A very modern memorial

There’s no denying Bristol is a hub for creativity and innovation. So when the world-renowned TEDx came to the city on 11th November, we just had to get involved.

Entitled ‘Great Expectations’, the event brought together speakers from all walks of life to explore our great expectations for the future. Inspirational stories were told to a captivated audience, from tales of unwavering determination and astonishing innovation to impressive and inspiring personal challenges.


  • by Kubiak Creative

Live speakers from a variety of professions were interwoven with the notorious TED Talks videos, which sparked deep discussion within the Bristol crowd, not to mention the Kubiak office!

For us, one speaker stood out from the crowd – Kate Pullinger. Professor of Creative Writing and New Media at Bath Spa University, Kate writes for both print and digital platforms and gives talks and readings frequently.  What caught our attention was her recent project, ‘Letter to an Unknown Soldier’, which is, as she describes, ‘a new type of memorial made by thousands of people.’

Kate was asked to create a digital marketing piece to commemorate the Great War. Her answer to this challenge was a poignant website that transcended the digital world to touch thousands of lives. Here’s her creative vision in her own words, which we at Kubiak think is extraordinary…

“On Platform One of Paddington Station in London, there is a statue of an unknown soldier; he’s reading a letter. On the hundredth anniversary of the declaration of war – in a year crowded with official remembrance and ceremony – we invited everyone in the country to pause, take a moment or two, and write that letter. All the letters the soldier received are published here, creating a new kind of war memorial – one made only of words.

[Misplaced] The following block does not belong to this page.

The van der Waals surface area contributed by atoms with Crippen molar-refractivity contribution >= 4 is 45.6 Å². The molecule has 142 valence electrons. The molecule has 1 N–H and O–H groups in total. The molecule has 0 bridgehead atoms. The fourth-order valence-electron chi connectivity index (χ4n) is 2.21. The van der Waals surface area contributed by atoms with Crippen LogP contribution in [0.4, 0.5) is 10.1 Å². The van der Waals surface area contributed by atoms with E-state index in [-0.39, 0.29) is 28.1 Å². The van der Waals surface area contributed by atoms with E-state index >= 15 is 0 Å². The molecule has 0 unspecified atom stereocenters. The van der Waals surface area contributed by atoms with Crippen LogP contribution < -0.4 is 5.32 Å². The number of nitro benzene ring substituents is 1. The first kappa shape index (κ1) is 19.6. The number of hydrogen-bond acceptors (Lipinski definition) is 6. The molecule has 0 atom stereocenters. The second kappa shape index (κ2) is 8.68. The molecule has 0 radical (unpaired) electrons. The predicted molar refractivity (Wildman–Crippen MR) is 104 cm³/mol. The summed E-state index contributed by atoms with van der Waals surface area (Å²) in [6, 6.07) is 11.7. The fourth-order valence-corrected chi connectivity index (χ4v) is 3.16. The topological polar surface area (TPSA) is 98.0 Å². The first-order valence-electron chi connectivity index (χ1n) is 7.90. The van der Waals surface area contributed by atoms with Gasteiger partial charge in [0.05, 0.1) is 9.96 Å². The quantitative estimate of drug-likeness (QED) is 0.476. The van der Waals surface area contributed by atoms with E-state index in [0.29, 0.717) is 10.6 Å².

The response was astonishing; by the project’s close, 21,439 letters had been written by all sorts of people. School children, pensioners, students, nurses, serving members of the forces and even the Prime Minister penned their thoughts, all of which were published on the website for everyone to read.

Kate’s website has taken the traditional war memorial – namely cenotaphs, poppies and silence – and updated it for the modern age. She has, if you like, created a ‘new age statue’ that captivates the public in an innovative and thoughtful way.

Her inspiration? People, places and the world around us. This, for Kubiak, is at the heart of creativity and the route to extraordinary vision.


NOTES: The letters are destined for the British Library’s archives, where they’ll remain permanently accessible online, providing a snapshot of what people in this country and across the world were thinking and feeling about the centenary of WW1.

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